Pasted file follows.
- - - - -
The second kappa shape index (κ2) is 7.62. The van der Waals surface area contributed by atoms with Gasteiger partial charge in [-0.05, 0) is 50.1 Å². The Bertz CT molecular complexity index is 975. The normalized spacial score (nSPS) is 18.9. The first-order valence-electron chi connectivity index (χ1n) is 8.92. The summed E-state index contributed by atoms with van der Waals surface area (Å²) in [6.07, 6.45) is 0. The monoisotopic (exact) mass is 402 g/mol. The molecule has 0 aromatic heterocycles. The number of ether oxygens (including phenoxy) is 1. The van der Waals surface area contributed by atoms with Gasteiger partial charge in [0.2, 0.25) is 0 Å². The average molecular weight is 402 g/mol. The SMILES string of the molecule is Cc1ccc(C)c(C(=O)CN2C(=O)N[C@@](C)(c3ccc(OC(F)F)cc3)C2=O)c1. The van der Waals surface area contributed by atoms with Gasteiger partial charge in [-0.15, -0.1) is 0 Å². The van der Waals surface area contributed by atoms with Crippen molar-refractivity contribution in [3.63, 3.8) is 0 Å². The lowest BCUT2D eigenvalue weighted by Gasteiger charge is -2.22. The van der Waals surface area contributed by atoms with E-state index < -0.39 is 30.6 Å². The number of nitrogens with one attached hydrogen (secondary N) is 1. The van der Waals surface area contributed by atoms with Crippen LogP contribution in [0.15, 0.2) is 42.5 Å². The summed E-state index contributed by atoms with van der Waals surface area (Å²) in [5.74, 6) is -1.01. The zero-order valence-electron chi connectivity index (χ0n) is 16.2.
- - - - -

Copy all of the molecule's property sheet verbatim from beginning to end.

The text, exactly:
The second kappa shape index (κ2) is 7.62. The van der Waals surface area contributed by atoms with Gasteiger partial charge in [-0.05, 0) is 50.1 Å². The Bertz CT molecular complexity index is 975. The normalized spacial score (nSPS) is 18.9. The first-order valence-electron chi connectivity index (χ1n) is 8.92. The summed E-state index contributed by atoms with van der Waals surface area (Å²) in [6.07, 6.45) is 0. The monoisotopic (exact) mass is 402 g/mol. The molecule has 0 aromatic heterocycles. The number of ether oxygens (including phenoxy) is 1. The van der Waals surface area contributed by atoms with Gasteiger partial charge in [0.2, 0.25) is 0 Å². The average molecular weight is 402 g/mol. The SMILES string of the molecule is Cc1ccc(C)c(C(=O)CN2C(=O)N[C@@](C)(c3ccc(OC(F)F)cc3)C2=O)c1. The van der Waals surface area contributed by atoms with Gasteiger partial charge in [-0.15, -0.1) is 0 Å². The van der Waals surface area contributed by atoms with Crippen molar-refractivity contribution in [3.63, 3.8) is 0 Å². The lowest BCUT2D eigenvalue weighted by Gasteiger charge is -2.22. The van der Waals surface area contributed by atoms with E-state index < -0.39 is 30.6 Å². The number of nitrogens with one attached hydrogen (secondary N) is 1. The van der Waals surface area contributed by atoms with Crippen LogP contribution in [0.15, 0.2) is 42.5 Å². The summed E-state index contributed by atoms with van der Waals surface area (Å²) in [5.74, 6) is -1.01. The zero-order valence-electron chi connectivity index (χ0n) is 16.2.